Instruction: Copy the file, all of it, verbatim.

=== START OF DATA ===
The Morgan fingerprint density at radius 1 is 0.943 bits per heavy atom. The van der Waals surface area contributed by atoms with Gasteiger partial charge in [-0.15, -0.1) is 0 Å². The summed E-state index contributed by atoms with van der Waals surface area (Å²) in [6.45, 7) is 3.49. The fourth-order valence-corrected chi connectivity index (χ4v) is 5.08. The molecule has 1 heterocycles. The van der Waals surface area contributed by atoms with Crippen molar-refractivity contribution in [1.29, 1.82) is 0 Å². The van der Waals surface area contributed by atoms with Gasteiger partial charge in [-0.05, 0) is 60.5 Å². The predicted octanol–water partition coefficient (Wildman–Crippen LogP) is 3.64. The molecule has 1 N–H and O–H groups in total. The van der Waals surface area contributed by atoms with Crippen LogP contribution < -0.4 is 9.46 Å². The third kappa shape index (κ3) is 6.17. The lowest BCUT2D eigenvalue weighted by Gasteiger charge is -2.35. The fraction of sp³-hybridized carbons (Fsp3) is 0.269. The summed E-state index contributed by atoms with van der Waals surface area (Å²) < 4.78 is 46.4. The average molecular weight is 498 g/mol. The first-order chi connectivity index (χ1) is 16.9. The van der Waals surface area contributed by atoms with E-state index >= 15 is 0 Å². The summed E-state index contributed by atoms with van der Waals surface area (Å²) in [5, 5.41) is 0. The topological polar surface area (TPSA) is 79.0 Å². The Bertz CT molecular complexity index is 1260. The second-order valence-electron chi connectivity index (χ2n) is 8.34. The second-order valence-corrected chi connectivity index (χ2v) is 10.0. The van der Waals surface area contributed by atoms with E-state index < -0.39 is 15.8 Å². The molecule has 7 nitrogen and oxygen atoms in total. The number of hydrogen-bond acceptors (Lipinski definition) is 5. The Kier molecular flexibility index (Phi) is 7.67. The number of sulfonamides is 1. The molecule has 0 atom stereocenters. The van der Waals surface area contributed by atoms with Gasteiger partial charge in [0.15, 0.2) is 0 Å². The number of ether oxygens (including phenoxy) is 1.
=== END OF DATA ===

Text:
The Morgan fingerprint density at radius 1 is 0.943 bits per heavy atom. The van der Waals surface area contributed by atoms with Gasteiger partial charge in [-0.15, -0.1) is 0 Å². The summed E-state index contributed by atoms with van der Waals surface area (Å²) in [6.45, 7) is 3.49. The fourth-order valence-corrected chi connectivity index (χ4v) is 5.08. The molecule has 1 heterocycles. The van der Waals surface area contributed by atoms with Crippen molar-refractivity contribution in [1.29, 1.82) is 0 Å². The van der Waals surface area contributed by atoms with Gasteiger partial charge in [-0.05, 0) is 60.5 Å². The predicted octanol–water partition coefficient (Wildman–Crippen LogP) is 3.64. The molecule has 1 N–H and O–H groups in total. The van der Waals surface area contributed by atoms with Crippen LogP contribution < -0.4 is 9.46 Å². The third kappa shape index (κ3) is 6.17. The lowest BCUT2D eigenvalue weighted by Gasteiger charge is -2.35. The fraction of sp³-hybridized carbons (Fsp3) is 0.269. The summed E-state index contributed by atoms with van der Waals surface area (Å²) < 4.78 is 46.4. The average molecular weight is 498 g/mol. The first-order chi connectivity index (χ1) is 16.9. The van der Waals surface area contributed by atoms with E-state index >= 15 is 0 Å². The summed E-state index contributed by atoms with van der Waals surface area (Å²) in [5, 5.41) is 0. The topological polar surface area (TPSA) is 79.0 Å². The Bertz CT molecular complexity index is 1260. The second-order valence-electron chi connectivity index (χ2n) is 8.34. The second-order valence-corrected chi connectivity index (χ2v) is 10.0. The van der Waals surface area contributed by atoms with E-state index < -0.39 is 15.8 Å². The molecule has 7 nitrogen and oxygen atoms in total. The number of hydrogen-bond acceptors (Lipinski definition) is 5. The Kier molecular flexibility index (Phi) is 7.67. The number of sulfonamides is 1. The molecule has 0 atom stereocenters. The van der Waals surface area contributed by atoms with Gasteiger partial charge in [0.15, 0.2) is 0 Å². The number of ether oxygens (including phenoxy) is 1.